FLAWLESS

R
Reviews

When macho, homophobic cop Walt Koontz (Robert De Niro) suffers a paralyzing stroke in the line of duty, he is compelled to seek therapy in the form of singing lessons. His new instructor happens to be his particular b'te noire, a gay neighbor named Rusty (Philip Seymour Hoffman), who performs in drag. This oddest of couples slowly comes to a mutual understanding of each other's pain and innermost desires.

Shameless would be a more apt title for Flawless. Trash-with-flash director Joel Schumacher sets gay screen images back about three decades with this noisy inanity. He fills his film with homosexuals who are, without exception, mincing, bitchy cartoons who fully live up to the old clich of 'a woman trapped in a man's body.' Rusty's basic m.o. is saving up enough money to get a sex change, a gambit that seemed rather archaic even as far back as Dog Day Afternoon (1975). It's an infinitely depressing view of homosexuality, wherein gay men are universally lonely, lost and besotted by unfeeling, nominally hetero, hustler types.

Schumacher might have done better to set his film in the past; it's probably his most autobiographical film to date, but truly feels as if it sprang full-blown from an earlier time and general mindset. His attempt to tag on an 'action' subplot involving a missing stash of drug money (hidden in Rusty's mannequin) is both tacky and cynical. He gives full rein to the tireless, camera-hogging eccentricities of Hoffman, who rewards him with a lisping performance that matches the empty directorial excess. Hoffman's Rusty is filled with smug superiority (born of a lifetime of rejection and insecurity, you realize). Waggling his limp wrists even more than Dame Maggie Smith herself, sashaying about in draperies once favored by the infinitely superior likes of Divine and never failing to add a gratuitous 'Honey...' to the end of nearly every torturously intoned line, he's about as subtle as a Macy's Thanksgiving Day Parade balloon. Hoffman already delivered a grating queer caricature in the overrated Boogie Nights. If anything, he's even more willfully pathetic and plain annoying here. (On stage, his drag act could be described as pure Cabaret Hell.)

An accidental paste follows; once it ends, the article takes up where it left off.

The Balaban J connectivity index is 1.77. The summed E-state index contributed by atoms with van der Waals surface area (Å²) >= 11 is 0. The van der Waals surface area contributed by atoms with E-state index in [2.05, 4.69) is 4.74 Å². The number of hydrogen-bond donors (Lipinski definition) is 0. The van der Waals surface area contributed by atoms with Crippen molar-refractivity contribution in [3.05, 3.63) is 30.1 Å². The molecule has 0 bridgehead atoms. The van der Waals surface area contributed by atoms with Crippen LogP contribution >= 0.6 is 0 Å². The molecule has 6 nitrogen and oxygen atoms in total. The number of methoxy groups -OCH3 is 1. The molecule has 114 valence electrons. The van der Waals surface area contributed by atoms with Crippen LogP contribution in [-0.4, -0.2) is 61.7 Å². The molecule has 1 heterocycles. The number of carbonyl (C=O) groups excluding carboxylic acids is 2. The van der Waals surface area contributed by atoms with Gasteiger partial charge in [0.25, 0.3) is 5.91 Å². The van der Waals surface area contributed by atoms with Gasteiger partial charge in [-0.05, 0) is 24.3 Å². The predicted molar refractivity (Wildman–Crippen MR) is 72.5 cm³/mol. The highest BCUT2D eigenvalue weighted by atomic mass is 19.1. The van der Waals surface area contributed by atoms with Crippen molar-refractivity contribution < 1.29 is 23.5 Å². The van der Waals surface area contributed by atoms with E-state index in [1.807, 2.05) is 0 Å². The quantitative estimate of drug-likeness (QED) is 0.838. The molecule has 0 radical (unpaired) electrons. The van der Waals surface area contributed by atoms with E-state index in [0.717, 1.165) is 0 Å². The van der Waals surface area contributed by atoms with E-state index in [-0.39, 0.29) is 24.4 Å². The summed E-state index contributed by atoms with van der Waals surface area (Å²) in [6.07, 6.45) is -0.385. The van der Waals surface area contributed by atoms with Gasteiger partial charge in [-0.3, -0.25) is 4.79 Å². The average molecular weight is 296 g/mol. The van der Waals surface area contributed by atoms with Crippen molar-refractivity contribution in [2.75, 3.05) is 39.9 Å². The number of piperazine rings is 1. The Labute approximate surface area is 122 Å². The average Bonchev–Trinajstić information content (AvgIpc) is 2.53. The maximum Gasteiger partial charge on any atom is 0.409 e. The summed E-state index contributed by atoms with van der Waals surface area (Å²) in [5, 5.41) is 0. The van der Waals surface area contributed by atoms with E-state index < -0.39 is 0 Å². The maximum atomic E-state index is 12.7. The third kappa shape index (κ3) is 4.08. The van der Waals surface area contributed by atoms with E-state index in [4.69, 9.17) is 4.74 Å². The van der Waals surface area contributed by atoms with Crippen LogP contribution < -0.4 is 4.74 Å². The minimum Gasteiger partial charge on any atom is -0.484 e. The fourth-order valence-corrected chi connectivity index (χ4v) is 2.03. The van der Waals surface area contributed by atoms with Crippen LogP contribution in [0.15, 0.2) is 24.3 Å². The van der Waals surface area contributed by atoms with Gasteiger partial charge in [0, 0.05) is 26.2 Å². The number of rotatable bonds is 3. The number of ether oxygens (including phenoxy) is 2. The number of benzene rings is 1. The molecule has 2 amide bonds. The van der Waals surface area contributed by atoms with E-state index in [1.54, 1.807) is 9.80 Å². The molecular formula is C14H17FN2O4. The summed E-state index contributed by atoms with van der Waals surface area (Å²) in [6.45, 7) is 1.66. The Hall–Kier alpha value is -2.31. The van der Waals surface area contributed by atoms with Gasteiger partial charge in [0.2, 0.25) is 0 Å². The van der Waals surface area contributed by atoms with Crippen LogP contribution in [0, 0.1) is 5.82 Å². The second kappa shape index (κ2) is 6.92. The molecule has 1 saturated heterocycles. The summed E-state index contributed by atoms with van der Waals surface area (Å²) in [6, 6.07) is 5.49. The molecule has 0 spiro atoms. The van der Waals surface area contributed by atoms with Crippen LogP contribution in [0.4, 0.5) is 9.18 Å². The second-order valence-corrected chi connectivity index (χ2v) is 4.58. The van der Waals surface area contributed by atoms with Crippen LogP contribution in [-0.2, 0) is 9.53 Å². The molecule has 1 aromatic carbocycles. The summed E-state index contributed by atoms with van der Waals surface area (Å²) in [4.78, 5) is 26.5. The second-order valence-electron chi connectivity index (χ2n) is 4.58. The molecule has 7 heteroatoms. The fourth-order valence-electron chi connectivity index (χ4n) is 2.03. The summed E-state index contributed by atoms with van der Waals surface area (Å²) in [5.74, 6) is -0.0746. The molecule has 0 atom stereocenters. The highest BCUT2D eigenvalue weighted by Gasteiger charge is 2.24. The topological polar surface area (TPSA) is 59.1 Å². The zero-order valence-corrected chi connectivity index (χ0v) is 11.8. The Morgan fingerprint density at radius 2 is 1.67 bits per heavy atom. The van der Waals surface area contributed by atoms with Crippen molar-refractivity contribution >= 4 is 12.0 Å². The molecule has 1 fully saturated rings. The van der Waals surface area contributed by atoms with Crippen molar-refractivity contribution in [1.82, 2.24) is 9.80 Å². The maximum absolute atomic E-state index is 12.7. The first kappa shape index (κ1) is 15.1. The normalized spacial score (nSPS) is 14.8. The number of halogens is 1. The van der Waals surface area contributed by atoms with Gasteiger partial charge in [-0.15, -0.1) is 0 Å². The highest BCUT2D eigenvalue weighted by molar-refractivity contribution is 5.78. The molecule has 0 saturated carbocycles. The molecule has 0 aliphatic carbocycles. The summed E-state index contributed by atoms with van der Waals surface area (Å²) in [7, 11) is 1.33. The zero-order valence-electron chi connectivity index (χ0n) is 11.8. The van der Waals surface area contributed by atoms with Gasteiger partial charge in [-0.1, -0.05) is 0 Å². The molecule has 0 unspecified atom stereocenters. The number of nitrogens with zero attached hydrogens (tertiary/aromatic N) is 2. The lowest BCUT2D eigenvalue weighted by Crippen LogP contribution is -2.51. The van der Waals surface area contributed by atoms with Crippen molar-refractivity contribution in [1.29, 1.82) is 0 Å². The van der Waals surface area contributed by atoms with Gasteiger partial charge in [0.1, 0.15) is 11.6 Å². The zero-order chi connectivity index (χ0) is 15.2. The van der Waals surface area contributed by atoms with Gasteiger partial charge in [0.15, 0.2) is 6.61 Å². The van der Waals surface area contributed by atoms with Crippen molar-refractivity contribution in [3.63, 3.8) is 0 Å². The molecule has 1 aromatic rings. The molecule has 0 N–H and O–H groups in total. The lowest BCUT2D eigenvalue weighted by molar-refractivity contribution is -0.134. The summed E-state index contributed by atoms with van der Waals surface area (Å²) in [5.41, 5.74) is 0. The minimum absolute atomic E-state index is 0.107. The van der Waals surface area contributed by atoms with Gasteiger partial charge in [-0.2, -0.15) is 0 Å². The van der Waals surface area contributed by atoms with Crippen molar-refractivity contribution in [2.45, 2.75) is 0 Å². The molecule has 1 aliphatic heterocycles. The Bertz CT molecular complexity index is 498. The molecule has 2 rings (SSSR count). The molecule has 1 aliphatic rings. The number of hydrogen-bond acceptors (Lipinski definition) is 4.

And then there's De Niro, who does the equally predictable reverse side of his patented, psycho bad-boy shtick: his dull-as-dishwater concept of an Everyman, usually heavily challenged, whether it's mentally as in Awakenings or Stanley and Iris, or physically, like here. He turns down his menacing mouth even more than usual, growls out his slurred lines, hobbles manfully and, finally, breaks down and weeps in despair but never once really moves you as, say, Charles Laughton could in The Hunchback of Notre Dame, or Daniel Day-Lewis in My Left Foot. (Ironically, the only funny moment comes when a dizzy drag queen tries to cozy up to him, using those very references.) Schumacher unabashedly rips off the tango number from Scent of a Woman, as if to say, 'Well, Pacino did it blind, but De Niro does it paralyzed!' (The real difference is that Pacino was able to come up with some true romantic passion, an emotion that has largely eluded his ever-withdrawn colleague.) Watching the two stars go through their laborious paces may actually make you yearn to see Rain Man again. (Additionally, there's an interminable end-credits sequence with the two singing 'The Name Game' together that goes down as spectacularly unfunny.) There are a couple of Latina types hanging around, for distaff flavor. One, touchingly played by the talented Daphne Rubin Vega, is a whore with a heart of gold, the other (Wanda De Jesus) is just a whore.

--David Noh